Before you pick up the child for swings, tickles, or hugs, offer your arms but wait to pick them up until they look (fleeting glance), reach, raise their arms, vocalize, etc. Instead of engaging in the action repeatedly, do it once and stop – see if the child will come back for more.

If you know the child wants one item, provide them with the choice of two items (the desired item, and another item you know the child does not want). Hold these two options in front of the learner and wait for them to indicate a choice.

Create situations where the child needs your help. If a child has free access to everything they want, they no longer need to communicate.

What if:
What happens if a child does not make attempt to communicate? Help them.
You can model, gesture, or physically prompt them to make a clear request with their body.

Step 4: Don’t Give Up

These will be new routines and expectations for the learner, and they may not understand what you want or be willing to engage in this new way of doing things. Knowing this, we must persist. By making the activities fun and by starting with skills already in the learner’s repertoire, we make the learning opportunities valuable for the child.

Be sure that each new routine ends with something the child wants, so that their efforts are rewarded at the end of each trial.

Start with communications that you know the child can do easily.

Help the child do what you want them to do – they may not know to reach at first as things may have always been handed to them.

Step 5: Position

When people communicate, they face each other. We want the child to learn that they are communicating with you, and not to an empty space.

Face the child and put desired items between you and the child as opposed to sitting side by side facing the same direction.

Put yourself in front of the child, not beside or behind.

Things To Keep In Mind:

Routine and predictability will help the child find patterns in behaviour and learn which communications are reinforced.

Exaggerate your gestures. Some of these learning opportunities may be new to the learner, and they may not understand what is expected of them. Provide exaggerated models and gestures at first (then fade to more natural responding). Do the action or give the object, while narrating with simple phrases.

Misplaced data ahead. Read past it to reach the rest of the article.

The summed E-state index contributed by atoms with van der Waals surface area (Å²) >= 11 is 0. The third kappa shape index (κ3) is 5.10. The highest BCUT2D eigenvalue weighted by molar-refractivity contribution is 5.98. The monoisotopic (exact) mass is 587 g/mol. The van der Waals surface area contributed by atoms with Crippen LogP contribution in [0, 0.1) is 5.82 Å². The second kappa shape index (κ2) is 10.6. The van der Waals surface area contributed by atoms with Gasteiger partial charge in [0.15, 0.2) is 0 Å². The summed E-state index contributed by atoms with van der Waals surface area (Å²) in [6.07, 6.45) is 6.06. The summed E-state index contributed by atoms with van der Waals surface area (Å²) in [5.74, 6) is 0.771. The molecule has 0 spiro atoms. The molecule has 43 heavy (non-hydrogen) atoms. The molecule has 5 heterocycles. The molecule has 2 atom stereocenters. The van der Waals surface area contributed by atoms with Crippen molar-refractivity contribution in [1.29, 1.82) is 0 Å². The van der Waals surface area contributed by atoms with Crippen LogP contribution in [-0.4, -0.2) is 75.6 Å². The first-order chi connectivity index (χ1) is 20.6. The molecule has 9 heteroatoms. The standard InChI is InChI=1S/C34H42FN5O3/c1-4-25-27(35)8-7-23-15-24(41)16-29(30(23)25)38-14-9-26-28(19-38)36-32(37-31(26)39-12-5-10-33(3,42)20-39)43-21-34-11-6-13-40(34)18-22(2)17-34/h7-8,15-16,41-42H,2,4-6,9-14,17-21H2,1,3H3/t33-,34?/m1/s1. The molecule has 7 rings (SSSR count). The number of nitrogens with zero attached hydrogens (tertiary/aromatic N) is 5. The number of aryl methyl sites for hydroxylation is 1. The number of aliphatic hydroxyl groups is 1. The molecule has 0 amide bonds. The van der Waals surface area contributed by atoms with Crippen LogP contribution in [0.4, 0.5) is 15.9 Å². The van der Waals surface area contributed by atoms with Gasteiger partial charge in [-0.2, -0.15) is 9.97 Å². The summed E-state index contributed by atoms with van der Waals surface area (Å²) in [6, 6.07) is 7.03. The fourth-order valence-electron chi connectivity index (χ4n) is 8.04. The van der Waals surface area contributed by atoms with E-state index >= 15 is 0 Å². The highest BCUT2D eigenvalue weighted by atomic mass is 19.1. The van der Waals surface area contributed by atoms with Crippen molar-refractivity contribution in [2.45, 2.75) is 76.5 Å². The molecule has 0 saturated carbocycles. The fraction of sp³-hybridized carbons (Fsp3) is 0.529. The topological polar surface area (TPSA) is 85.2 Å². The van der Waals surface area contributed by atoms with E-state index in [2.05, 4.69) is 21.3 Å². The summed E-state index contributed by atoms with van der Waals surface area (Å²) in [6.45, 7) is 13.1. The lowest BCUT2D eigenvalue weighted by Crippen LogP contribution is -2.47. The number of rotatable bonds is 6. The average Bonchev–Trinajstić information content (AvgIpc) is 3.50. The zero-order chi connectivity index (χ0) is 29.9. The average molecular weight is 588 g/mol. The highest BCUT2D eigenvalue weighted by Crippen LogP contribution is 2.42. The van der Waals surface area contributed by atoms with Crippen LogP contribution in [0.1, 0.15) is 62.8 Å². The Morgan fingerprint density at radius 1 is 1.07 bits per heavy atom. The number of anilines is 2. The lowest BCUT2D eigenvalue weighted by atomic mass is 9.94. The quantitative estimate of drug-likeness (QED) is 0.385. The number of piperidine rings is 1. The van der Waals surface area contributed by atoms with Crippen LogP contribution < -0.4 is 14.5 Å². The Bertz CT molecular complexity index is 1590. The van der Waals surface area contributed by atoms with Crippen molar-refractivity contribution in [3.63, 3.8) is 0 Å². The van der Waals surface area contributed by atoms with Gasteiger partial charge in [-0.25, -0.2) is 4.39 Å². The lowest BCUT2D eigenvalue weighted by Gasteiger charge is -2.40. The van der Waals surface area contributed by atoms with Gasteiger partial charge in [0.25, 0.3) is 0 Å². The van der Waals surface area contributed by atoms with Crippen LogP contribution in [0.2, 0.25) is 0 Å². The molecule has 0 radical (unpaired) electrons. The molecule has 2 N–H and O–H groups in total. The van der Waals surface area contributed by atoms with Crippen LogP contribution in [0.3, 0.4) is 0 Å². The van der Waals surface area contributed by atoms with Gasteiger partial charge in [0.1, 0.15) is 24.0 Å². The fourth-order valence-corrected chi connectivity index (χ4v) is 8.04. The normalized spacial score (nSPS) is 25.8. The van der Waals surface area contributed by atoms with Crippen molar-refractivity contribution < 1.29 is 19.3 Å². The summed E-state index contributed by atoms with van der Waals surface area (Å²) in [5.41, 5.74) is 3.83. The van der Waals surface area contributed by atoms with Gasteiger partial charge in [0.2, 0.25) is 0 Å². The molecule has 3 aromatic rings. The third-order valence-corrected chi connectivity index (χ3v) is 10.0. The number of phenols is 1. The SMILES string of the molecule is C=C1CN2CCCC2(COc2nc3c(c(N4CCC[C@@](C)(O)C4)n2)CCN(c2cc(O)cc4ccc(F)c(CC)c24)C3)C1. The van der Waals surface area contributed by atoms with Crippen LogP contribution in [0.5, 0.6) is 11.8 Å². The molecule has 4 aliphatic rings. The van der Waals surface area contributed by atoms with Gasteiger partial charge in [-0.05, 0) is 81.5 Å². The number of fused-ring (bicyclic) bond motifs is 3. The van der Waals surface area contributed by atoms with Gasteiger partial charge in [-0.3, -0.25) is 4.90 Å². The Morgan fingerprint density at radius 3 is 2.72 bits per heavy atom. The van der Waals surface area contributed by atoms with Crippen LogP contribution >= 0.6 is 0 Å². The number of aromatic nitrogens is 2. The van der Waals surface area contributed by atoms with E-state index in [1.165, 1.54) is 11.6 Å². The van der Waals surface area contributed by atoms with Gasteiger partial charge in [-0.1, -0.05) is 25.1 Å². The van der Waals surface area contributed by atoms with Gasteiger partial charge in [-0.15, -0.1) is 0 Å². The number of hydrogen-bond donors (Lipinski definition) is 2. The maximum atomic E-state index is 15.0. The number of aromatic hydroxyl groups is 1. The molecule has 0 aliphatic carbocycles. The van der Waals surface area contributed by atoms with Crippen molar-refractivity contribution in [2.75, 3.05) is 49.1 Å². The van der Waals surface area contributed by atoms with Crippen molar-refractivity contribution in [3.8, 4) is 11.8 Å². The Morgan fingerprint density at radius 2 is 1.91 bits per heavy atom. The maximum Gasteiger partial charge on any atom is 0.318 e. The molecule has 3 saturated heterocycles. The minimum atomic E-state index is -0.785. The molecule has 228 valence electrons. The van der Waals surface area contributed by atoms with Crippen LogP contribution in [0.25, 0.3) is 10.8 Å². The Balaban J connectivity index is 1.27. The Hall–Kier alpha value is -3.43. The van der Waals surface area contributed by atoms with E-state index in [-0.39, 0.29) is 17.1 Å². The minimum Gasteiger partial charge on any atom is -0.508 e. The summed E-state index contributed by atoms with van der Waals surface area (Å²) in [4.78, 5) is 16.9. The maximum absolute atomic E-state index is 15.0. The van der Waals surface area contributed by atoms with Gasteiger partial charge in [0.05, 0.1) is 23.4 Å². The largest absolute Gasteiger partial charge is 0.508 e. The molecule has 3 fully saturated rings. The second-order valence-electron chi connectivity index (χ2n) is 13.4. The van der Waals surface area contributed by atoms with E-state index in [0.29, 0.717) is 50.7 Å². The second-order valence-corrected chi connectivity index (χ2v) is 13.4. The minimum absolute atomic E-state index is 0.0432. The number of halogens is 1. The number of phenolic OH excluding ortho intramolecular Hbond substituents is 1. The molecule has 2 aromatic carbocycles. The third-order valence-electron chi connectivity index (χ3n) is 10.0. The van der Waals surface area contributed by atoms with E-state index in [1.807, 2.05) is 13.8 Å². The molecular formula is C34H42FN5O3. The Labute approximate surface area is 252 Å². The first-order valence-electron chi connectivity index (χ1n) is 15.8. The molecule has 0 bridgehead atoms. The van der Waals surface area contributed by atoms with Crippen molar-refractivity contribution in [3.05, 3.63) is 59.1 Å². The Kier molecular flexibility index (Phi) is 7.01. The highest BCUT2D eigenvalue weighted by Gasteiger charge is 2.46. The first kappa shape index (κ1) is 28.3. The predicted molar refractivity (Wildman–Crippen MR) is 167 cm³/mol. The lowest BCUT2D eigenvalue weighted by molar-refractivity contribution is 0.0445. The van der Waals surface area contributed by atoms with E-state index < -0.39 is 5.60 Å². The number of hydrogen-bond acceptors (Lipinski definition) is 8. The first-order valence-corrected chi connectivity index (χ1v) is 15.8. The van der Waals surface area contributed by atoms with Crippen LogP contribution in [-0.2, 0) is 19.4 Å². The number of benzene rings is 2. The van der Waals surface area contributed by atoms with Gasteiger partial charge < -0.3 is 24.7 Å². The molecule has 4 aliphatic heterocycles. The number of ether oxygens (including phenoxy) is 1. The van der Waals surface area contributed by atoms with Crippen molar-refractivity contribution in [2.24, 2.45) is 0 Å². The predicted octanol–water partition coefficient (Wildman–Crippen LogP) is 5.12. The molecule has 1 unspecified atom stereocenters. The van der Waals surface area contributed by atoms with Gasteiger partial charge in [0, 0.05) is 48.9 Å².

How do you know which gestures to teach?
Ones that you can easily prompt, shape, or elicit. Remember, the ones already in the learner’s repertoire are easiest to start with.
We also need to keep in mind what the goal of these gestures are. If there is something the child needs help with, we want them to give us the item – not reach to be picked up or point to an item on a high shelf.

Communication is powerful, no matter how small.

Click here to watch our video on Building Language Skills for the Nonverbal Communicator!

Read our other posts for more communication information:
Daily Activities to Promote Language for early and intermediate talkers
Verbal Requesting for teaching how to request from echoic prompts, echoic-to-mand, and expanding verbal requests

5 thoughts on “Nonverbal Communication”

  1. Pingback: Beginner Requesting - How to ABA

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  3. Pingback: Beginner ABA Program - How to ABA

  4. Pingback: Daily Activities To Promote Language - How to ABA

  5. Very helpful ways of working with non -verbal kiddos. Always create new opportunities and reinforce with lots of practice and never give up.